Stupendous comeback or stupefying collapse? Surely some potent blend of both was required to produce this latest Ryder Cup suitable for downloading or deleting (you know which camp you are in).
In Europe and to a much lesser degree in the United States, they are already calling what happened here amid the tall trees El Milagro de Medinah, or the Miracle at Medinah.
The label is likely to stick. Alliteration is tough to resist, and the term captures the wide-eyed spirit of the European team’s Champagne-soaked reaction to its 14-1/2-to-13-1/2 comeback victory over the United States. It also dovetails with the team members’ collective sense that some higher force was at work as they played for the memory of former European star and captain Seve Ballesteros, who died of a brain tumor last year.
“Seve, Seve, Seve, Seve, Seve,” the European player Justin Rose said on the 18th green in the heady – no, delirious – moments after victory. “Oh my goodness. Oh my God. I mean, we’re in shock. We wanted to believe. We really wanted to believe, but we weren’t under any illusions about how hard it was going to be. Four points back on a golf course made for them.”
True enough. But what happened at Medinah was no miracle even if a bit of alchemy was involved. The Europeans, after all, have dominated the modern era of the Ryder Cup and have now won five of the last six competitions and seven of the last nine. Though this was clearly the most surprising of their many victories as they rallied from that 6-10 final-day deficit on the road, it was also the latest example of the Ryder Cup’s continuing capacity to transform certain European golfers, for the space of a three-day weekend, into pressure-proof world beaters.
It has been happening for years as men like Scotland’s Colin Montgomerie, never capable of winning a major title on their own, turned into steely-eyed closers with the Cup for inspiration.
It happened again in Medinah as Ian Poulter and Rose, neither of whom has won a major championship, produced the kind of brilliance for their team that they have yet to produce on their own.
“Major winner! Major winner!” was the chant-cum-taunt from the crowd as Poulter came out to play his singles match Sunday against Webb Simpson, the reigning US Open champion.
That might have unsettled more bashful characters, but with Poulter, it was throwing chum in the water. This was the same man who, on Saturday morning, had decided to upstage the showboating American Bubba Watson on the first tee by calling for the thousands of fans to cheer while he was hitting his tee shot, just as Watson had done the previous morning and was about to do again.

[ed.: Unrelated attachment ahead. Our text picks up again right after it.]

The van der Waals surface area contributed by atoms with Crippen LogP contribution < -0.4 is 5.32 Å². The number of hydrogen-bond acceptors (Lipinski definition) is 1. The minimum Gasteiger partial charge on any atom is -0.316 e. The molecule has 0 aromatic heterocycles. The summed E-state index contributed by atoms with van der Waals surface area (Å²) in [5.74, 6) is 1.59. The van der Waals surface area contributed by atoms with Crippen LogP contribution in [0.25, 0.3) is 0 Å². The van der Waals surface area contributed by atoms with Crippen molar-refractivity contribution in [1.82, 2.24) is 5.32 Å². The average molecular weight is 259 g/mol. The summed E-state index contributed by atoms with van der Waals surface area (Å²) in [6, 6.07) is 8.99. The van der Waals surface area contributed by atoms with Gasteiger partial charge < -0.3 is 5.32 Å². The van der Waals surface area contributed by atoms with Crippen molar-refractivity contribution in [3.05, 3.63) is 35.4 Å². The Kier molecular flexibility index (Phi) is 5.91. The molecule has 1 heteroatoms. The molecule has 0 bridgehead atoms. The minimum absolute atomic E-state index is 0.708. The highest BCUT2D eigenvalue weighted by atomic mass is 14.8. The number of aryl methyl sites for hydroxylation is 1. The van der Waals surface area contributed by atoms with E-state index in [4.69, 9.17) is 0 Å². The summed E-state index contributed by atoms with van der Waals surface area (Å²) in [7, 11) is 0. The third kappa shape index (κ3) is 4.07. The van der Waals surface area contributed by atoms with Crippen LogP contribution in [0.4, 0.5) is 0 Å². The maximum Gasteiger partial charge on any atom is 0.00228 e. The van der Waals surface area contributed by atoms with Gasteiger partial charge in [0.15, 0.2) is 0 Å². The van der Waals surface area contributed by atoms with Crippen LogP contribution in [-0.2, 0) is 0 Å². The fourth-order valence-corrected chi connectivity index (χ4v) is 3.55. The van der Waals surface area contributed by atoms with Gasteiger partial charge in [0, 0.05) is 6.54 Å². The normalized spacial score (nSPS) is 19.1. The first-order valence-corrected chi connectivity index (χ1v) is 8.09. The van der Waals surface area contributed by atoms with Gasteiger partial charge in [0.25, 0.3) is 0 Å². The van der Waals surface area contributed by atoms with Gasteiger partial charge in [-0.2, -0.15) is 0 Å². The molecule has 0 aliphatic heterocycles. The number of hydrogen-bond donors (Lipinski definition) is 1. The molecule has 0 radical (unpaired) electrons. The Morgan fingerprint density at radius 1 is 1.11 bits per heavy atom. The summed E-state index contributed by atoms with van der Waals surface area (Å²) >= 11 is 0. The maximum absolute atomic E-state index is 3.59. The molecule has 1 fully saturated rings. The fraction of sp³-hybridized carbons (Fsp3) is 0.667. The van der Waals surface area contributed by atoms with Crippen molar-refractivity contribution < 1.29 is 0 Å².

Golf may never be quite the same (we will see about Watson, who lost the opening singles match Sunday to Luke Donald to start the European train rolling).
Rose later holed a 40-foot, or 12-metre, putt on 17 as he rallied to beat Phil Mickelson. Martin Kaymer then rolled in the Cup-clinching 5-foot putt to beat Stricker.
There can be no doubt that Poulter, the 36-year-old with the working-class English accent and spiky coiffure, was the catalyst in chief. He is now based in Florida and, like many of his European teammates, plays much of his golf on the more lucrative US PGA Tour. But he clearly still gets a perpetual thrill out of foiling Americans, including Simpson, the major winner, on Sunday. Poulter won all four of his matches at Medinah, his body quaking and his eyes bulging after birdies to such a degree that one feared he might eventually require medical attention.
“It’s a passion I have,” said Poulter, who now has a 12-3 Ryder Cup record. “It’s a passion I’ve seen at the Ryder Cup for years and years as a kid growing up, and it’s something that comes from within.”
So much so that his teammates joked that they had changed the European team selection policy, which currently has 10 men qualifying and two being selected by the captain. “We have actually revised the qualification for next time,” said Lee Westwood. “It’s nine spots, two picks and Poults.”
Whatever happens at the next Ryder Cup in 2014 in Gleneagles, Scotland, Jose Maria Olazabal did well to use one of his captain’s picks on Poulter. There is an exaggerated cult of the captain in Ryder Cup: The players, after all, are the ones out there making and missing the putts and the tee shots across the lake.
But in the final balance, Olazabal not only got lucky; he played his cards more adroitly than his American counterpart – the gentlemanly, but perhaps too consensual, Davis Love III.
Olazabal, a proud and emotional man, found the words after the victory to tell his players what it meant to him. “All men die, but not all men live,” he said to them at the closing ceremony. “And you made me feel alive again this week.”
Many a team effort has been dedicated to the memory of the departed, but Olazabal – Ballesteros’s friend, compatriot and longtime Ryder Cup partner – took the linkage to an unusual level, putting Ballesteros’s silhouette on golf bags and shirt sleeves and weaving him into his public and private speeches.
It seemed to make a difference. Rose, for one, said he had looked down at his sleeve for inspiration and reassurance on the 18th hole.
The Europeans still could have – and probably should have – lost, of course. Instead, they have another warm Ryder Cup memory to fire up future Montgomeries and Poulters. And Sunday night, after the ceremonies and the interviews, Olazabal sat in a golf cart at Medinah in the dark with the Ryder Cup still securely in his grip.